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A Study in Activist Sustainability

Author: Kevin Clarke

Categories: Catholicism, Faculty News, General News, and Research

Turning the pages of Assistant Professor Erika Summers-Effler’s new book, Laughing Saints and Righteous Heroes: Emotional Rhythms in Social Movement Groups, it won’t be long before readers notice they are not working their way through a typical sociology text. Summers-Effler’s lively storytelling veers off into three different directions at once, and it’s loaded with stories, comments, and vibrant details from real life that would be quite at home in a piece of narrative journalism.

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John O’Callaghan Appointed to Pontifical Academy of St. Thomas Aquinas

Author: Michael O. Garvey

Categories: Catholicism, Centers and Institutes, Faculty News, General News, and Internationalism

John P. O’Callaghan, director of the University of Notre Dame’s Jacques Maritain Center, has been appointed a permanent member of the Pontifical Academy of St. Thomas Aquinas. Established in 1879 by Pope Leo XIII to promote the study of the thought of St. Thomas and to bring it into engagement with contemporary culture, the Pontifical Academy of St. Thomas has 50 members. O’Callaghan, an associate professor of philosophy at Notre Dame whose scholarship concerns medieval philosophy and Thomistic metaphysics, is one of four academy members from the United States.

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Dowd and Kollman Awarded $100,000 PCRI Grant to Study African Charismatic Movement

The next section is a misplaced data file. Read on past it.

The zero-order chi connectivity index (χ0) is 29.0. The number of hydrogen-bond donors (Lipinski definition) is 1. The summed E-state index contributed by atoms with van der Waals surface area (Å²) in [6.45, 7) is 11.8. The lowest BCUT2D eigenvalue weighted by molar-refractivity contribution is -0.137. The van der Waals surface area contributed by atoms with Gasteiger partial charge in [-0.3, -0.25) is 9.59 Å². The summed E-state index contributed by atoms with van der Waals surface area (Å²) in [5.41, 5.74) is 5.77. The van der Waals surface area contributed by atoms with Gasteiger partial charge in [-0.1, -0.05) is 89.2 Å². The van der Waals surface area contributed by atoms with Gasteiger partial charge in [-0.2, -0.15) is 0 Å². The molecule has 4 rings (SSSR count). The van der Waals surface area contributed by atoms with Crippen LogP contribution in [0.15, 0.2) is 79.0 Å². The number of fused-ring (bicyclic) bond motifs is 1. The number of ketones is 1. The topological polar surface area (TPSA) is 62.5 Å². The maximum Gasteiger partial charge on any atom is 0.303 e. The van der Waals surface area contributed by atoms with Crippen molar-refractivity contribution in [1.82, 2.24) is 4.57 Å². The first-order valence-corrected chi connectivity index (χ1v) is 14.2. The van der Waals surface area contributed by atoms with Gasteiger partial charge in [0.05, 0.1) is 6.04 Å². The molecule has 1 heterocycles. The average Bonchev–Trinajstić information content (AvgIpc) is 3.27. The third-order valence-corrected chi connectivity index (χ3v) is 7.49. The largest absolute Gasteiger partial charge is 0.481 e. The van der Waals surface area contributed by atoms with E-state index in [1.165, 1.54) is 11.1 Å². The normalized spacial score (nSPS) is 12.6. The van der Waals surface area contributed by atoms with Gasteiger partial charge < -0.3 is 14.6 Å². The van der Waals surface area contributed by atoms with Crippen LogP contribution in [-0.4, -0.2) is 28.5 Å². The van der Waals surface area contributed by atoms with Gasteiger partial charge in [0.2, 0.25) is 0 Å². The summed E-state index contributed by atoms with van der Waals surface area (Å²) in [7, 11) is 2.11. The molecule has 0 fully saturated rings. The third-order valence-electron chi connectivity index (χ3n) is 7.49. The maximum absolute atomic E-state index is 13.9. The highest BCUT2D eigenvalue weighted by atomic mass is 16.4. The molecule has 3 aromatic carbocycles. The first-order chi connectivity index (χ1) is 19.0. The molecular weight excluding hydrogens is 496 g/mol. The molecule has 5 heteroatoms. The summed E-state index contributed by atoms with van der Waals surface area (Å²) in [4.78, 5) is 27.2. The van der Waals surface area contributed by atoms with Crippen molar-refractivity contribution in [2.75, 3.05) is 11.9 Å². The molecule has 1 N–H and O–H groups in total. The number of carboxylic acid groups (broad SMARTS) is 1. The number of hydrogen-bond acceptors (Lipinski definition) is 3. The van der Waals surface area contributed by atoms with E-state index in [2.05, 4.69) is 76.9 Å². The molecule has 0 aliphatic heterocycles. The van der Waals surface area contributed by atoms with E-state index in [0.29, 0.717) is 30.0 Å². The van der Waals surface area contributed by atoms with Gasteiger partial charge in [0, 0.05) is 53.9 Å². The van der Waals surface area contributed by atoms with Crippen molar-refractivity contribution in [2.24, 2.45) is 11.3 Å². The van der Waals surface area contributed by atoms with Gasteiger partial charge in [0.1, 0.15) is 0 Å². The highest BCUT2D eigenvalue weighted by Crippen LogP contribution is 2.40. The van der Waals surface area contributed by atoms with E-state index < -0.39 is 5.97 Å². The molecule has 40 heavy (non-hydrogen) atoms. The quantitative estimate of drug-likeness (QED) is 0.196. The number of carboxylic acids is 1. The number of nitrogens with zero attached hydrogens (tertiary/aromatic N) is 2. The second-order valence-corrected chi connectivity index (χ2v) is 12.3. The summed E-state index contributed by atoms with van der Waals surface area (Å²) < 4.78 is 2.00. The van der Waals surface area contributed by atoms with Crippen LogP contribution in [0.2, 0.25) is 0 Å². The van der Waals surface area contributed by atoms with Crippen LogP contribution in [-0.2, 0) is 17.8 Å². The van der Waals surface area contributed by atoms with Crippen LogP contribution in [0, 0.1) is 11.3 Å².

Author: Lisa Walenceus

Categories: Catholicism, Faculty News, General News, and Research

Two Notre Dame faculty—Robert Dowd, C.S.C, assistant professor of political science and director of the Ford Family Program in Human Development, and Paul Kollman, C.S.C, associate professor of theology—have been awarded a $100,000 grant from the Pentecostal and Charismatic Research Initiative (PCRI) of the University of Southern California (USC). Their project was one of only 21 to receive funding, selected from more than 500 applications. The grant will support Dowd and Kollman’s study of the Roman Catholic Charismatic Movement (RCCM) in sub-Saharan Africa.

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A Bridge Between Scholars Present and Future

Author: Gene Stowe

Categories: Catholicism, Centers and Institutes, Faculty News, General News, and Research

The Department of Sociology’s Center for the Study of Social Movements has adopted a strategy that brings together young scholars and seasoned professionals to help the flow of ideas flourish across academic generations. It’s an approach that’s also enriching the experience of Notre Dame graduate students while bearing witness to that old adage about imitation and flattery.

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ND Announces Projects in $80-Million Strategic Research Investments